In October 2006, the Canadian Museum of Nature celebrated its 150th anniversary. A major milestone was also reached: the halfway point in its five-year renovation of the museum's historic public exhibition site.
This moment also saw the re-opening of the west wing, with its new galleries and programming spaces. This marked another significant step in the building's history; the building is the birthplace of Canada's national museums. Over the decades, its walls have echoed with voices of schoolchildren discovering the wonders of the natural world, the musings of scientists examining specimens collected on expedition, and even the speeches of politicians debating legislation during the First World War.
The Canadian Museum of Nature undertook these major renovations of its historic, heritage building as part of a new vision of national service.
Work began in 2004 and was finished in 2010. Renovations upgraded mechanical and structural systems to remain in step with modern building codes. This esulted in a fresh look inside, with new galleries and exhibition spaces, while the building's unique heritage characteristics were maintained.
The final phase in the east wing and the central core included the salon, theatre, atrium and main entrance. In addition to new gallery spaces and a new high-definition theatre, the east wing includes improved visitor amenities such as a café, a group entrance and a boutique.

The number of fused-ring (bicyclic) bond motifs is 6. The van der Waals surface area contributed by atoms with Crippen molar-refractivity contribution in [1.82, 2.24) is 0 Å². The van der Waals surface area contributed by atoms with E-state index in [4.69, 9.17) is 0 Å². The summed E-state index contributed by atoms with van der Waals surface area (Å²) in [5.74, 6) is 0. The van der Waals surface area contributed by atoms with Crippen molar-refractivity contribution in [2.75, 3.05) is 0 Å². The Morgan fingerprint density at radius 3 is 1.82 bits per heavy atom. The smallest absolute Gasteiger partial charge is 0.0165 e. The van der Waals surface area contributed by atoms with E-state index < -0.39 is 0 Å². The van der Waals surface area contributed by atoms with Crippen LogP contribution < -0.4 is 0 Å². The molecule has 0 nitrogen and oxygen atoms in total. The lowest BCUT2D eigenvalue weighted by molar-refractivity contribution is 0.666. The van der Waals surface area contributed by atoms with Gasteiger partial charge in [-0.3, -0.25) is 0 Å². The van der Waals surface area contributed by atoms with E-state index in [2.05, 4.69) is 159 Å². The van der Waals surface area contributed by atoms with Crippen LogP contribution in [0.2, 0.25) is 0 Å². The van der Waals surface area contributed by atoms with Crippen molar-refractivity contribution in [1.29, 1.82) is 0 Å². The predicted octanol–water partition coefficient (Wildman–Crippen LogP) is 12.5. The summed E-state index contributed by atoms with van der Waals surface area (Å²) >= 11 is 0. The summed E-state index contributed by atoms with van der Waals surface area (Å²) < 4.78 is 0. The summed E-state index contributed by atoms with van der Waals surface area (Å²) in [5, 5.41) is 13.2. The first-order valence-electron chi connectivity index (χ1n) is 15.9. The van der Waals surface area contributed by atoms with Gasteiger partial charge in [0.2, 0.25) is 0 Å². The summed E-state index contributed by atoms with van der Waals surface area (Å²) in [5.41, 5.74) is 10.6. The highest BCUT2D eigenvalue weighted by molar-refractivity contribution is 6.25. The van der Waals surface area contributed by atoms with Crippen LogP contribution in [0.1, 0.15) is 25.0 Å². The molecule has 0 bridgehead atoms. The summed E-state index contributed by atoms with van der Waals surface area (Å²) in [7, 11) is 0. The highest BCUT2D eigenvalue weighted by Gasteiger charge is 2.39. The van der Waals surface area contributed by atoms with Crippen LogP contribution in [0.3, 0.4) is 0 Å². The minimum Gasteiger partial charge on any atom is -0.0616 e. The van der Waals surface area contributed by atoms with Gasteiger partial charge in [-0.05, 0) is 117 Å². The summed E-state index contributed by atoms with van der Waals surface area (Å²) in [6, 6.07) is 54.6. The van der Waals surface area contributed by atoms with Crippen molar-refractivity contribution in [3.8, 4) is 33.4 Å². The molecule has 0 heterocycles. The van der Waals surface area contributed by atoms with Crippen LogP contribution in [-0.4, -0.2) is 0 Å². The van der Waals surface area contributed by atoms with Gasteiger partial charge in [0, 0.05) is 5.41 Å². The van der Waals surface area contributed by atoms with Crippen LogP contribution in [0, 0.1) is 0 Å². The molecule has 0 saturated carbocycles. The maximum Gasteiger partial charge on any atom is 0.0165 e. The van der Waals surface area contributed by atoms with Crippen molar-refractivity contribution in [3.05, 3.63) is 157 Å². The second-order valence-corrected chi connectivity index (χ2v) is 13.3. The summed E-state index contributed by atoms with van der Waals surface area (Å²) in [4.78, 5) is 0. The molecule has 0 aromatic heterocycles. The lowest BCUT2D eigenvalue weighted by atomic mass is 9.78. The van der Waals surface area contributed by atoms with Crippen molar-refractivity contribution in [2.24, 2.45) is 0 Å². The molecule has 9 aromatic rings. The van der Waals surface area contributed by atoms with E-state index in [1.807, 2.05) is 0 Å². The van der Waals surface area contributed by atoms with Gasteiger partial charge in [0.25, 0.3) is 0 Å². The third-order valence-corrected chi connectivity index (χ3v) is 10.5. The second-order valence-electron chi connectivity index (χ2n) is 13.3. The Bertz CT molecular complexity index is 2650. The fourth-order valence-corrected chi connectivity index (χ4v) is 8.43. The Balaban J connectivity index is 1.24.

A Seven-Step Cure!
- addition of a "lantern", which evokes the building's early tower over the main entrance, and permits circulation of visitors from the second to the fourth floors
- relocation of the greenhouse from the roof to the ground level.
A major upgrade to the building's infrastructure, including electrical, water, heating and ventilation systems.
Installation of an interior wall to create a "dynamic buffer zone" that maintains required environmental settings such as temperature and humidity and also protects the exterior stonework from effects of high humidity.
Reinforcement of the structure of the building to ensure the building meets seismic codes.
During the renewal of the building, all current galleries were relocated or refurbished. The exciting new galleries and exhibitions were funded by the museum's Natural Partnerships Campaign.
Consolidation of visitor amenities such as the Nature Boutique, the Nature Café and group entrance area on the first floor
Landscaping of the building's grounds will increase green space for outdoor presentations, activities and recreation.
This multi-year project had a number of key players: the Canadian Museum of Nature, Public Works and Government Services Canada, the Federal Heritage Buildings Review Office, PCL Constructors Canada Inc. and PKG Joint Venture Architects. All played an important role in the success of this project, which was funded by the Government of Canada.